In Chapter 1 of Numbersense, I describe a bag of tricks a statistician can play to "game" school rankings. The obsession about these rankings is unhealthy - but the reality is that people cling to imperfect measures even when they are known to be imperfect - it's the something-is-better-than-nothing school of thought. Because parents and prospective students use these rankings, school administrators have to pay attention to them.
In the book, I looked at the impact of the Common Application form in college admissions in which a student fills out one form, and sends it to a set of schools. I also discussed the effort to reach out to under-privileged sections of society by elite universities. Both of these efforts have the effect of increasing the number of applicants much more than they are able to raise the number of accepted students, thus pushing up the selectivity rate.
Until this year, Princeton has not allowed transfer students for a long time.
The admission rate amongst transfer applicants is 0.9 percent (13 out of 1,429). The admission rate for all applicants is reported to be 5.5 percent (see here). Therefore, if we mix transfer and regular applicants, the blended admission rate is pulled lower. In this case, it becomes 5.3 percent.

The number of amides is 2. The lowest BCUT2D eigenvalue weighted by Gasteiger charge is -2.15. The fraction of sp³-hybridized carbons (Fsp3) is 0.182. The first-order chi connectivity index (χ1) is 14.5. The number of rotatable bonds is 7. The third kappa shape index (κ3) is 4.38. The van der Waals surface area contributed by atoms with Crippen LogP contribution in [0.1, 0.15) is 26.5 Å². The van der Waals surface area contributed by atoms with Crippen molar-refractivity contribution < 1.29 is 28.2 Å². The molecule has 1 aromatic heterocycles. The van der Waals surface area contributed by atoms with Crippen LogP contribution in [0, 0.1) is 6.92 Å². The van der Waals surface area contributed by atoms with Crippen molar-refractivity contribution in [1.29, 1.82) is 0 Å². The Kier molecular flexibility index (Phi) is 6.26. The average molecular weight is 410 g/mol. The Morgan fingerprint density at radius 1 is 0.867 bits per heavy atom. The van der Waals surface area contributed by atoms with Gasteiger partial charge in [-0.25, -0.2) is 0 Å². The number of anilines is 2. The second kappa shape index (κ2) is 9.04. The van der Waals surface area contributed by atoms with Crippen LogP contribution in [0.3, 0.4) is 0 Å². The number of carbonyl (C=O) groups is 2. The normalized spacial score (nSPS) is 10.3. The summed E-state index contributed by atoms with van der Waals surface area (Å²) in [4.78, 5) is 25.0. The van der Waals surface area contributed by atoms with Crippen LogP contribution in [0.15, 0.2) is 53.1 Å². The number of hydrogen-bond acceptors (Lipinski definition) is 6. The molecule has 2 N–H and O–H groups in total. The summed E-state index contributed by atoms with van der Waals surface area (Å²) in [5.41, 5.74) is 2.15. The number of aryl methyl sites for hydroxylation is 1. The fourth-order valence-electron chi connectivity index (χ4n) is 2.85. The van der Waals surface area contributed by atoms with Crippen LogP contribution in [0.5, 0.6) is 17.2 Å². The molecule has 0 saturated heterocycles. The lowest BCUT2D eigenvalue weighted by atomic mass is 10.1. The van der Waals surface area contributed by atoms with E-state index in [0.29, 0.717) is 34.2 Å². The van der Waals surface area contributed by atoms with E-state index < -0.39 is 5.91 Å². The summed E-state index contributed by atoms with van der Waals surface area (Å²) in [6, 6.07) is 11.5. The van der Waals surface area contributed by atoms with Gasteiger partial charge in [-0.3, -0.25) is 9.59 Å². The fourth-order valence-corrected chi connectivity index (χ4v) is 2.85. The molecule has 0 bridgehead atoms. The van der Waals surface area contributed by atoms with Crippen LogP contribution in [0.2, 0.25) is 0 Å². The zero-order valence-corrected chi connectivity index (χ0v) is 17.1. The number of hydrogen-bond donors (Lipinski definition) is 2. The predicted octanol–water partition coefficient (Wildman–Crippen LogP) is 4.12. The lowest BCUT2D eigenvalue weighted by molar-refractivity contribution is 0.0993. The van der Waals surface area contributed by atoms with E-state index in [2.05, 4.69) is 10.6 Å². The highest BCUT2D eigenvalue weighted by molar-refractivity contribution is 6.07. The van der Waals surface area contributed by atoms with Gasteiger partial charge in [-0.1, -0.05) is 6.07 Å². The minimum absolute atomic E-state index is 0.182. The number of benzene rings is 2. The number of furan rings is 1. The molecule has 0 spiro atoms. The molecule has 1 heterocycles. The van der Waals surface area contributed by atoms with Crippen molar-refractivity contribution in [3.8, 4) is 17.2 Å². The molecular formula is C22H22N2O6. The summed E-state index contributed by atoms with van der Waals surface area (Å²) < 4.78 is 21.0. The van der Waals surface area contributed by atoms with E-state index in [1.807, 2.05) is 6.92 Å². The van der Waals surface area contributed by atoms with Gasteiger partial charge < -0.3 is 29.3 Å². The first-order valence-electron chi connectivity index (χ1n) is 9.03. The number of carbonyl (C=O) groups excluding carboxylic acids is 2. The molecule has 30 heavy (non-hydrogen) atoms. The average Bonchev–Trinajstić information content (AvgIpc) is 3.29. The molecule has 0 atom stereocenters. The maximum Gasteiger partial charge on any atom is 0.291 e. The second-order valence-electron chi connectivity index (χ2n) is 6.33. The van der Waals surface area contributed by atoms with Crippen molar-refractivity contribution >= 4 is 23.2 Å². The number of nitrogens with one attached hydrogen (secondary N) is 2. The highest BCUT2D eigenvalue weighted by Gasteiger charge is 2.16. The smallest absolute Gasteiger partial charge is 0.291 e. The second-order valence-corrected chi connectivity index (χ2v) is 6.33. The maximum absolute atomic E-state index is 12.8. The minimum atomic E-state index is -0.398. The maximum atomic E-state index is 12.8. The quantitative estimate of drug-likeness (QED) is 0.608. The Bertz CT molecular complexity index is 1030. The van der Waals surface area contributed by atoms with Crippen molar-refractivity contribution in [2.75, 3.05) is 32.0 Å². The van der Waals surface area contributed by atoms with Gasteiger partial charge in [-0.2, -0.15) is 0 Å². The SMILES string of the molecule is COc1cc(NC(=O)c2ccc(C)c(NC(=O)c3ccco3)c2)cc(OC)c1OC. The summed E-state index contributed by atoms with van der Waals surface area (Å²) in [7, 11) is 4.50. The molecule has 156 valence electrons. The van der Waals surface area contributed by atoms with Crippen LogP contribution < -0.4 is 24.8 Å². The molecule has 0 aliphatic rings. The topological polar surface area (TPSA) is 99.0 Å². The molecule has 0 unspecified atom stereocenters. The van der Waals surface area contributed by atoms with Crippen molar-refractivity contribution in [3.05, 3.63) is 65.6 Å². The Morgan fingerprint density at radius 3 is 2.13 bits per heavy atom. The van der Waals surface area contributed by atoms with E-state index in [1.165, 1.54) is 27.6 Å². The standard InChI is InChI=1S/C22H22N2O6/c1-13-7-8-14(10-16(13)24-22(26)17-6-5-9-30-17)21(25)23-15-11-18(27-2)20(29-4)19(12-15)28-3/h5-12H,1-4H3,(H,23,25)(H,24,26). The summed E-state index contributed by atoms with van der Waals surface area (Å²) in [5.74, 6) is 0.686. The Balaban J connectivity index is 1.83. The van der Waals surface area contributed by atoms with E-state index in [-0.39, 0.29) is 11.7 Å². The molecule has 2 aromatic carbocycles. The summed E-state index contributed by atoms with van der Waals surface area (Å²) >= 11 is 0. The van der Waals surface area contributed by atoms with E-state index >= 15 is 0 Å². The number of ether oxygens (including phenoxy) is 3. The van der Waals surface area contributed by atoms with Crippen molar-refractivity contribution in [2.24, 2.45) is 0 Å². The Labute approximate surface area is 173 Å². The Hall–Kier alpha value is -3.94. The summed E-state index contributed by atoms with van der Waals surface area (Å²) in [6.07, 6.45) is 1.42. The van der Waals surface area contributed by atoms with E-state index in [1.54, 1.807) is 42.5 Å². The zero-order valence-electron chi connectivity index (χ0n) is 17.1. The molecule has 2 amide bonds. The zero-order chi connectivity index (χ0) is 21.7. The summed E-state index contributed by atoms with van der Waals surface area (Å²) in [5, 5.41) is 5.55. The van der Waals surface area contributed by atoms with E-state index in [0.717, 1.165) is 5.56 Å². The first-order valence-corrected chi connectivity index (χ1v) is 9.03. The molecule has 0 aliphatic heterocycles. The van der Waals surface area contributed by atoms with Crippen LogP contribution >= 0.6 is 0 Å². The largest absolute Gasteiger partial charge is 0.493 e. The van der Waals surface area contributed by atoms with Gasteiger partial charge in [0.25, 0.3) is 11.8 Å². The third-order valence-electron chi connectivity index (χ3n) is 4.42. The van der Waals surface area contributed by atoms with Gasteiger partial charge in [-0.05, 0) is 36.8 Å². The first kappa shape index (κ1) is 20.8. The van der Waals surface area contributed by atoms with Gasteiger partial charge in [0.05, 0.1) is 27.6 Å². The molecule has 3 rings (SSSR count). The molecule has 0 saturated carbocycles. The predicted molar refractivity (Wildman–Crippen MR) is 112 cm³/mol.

The math part is not controversial. If any school adds applicants, and especially if it recruits applicants who have a lower-than-average chance of getting admitted, such as under-privileged communities, or transfers, such policies directly lead to a numerical improvement in selectivity.
However, I am not criticizing the transfer policy for the following reasons:
- The math does not tell us about intention. Rising the selectivity rate is either an intended or an unintended consequence of the policy. I'm not making a judgment.
- Most other universities already have a transfer applicant policy so their blended admission rates already are deflated.
- Rating or evaluation bodies probably require excluding transfers from the official selectivity rate (although I'm not sure about this).
- If the proportion of transfers is small (in Princeton's case, the first year transfer applicant pool is about 4 percent of total applicants), the transfers may have a negligible impact on the average. (On the other hand, for rating purpose, even a small percent shift matters.)
In the meantime, I'm watching the scandal around Temple's Business School. The dean there seemed to have acted like the Devious Dean in Chapter 1 of Numbersense, finding various ways to falsify the data sent to U.S. News. Here is the Inquirer's take on the developing scandal.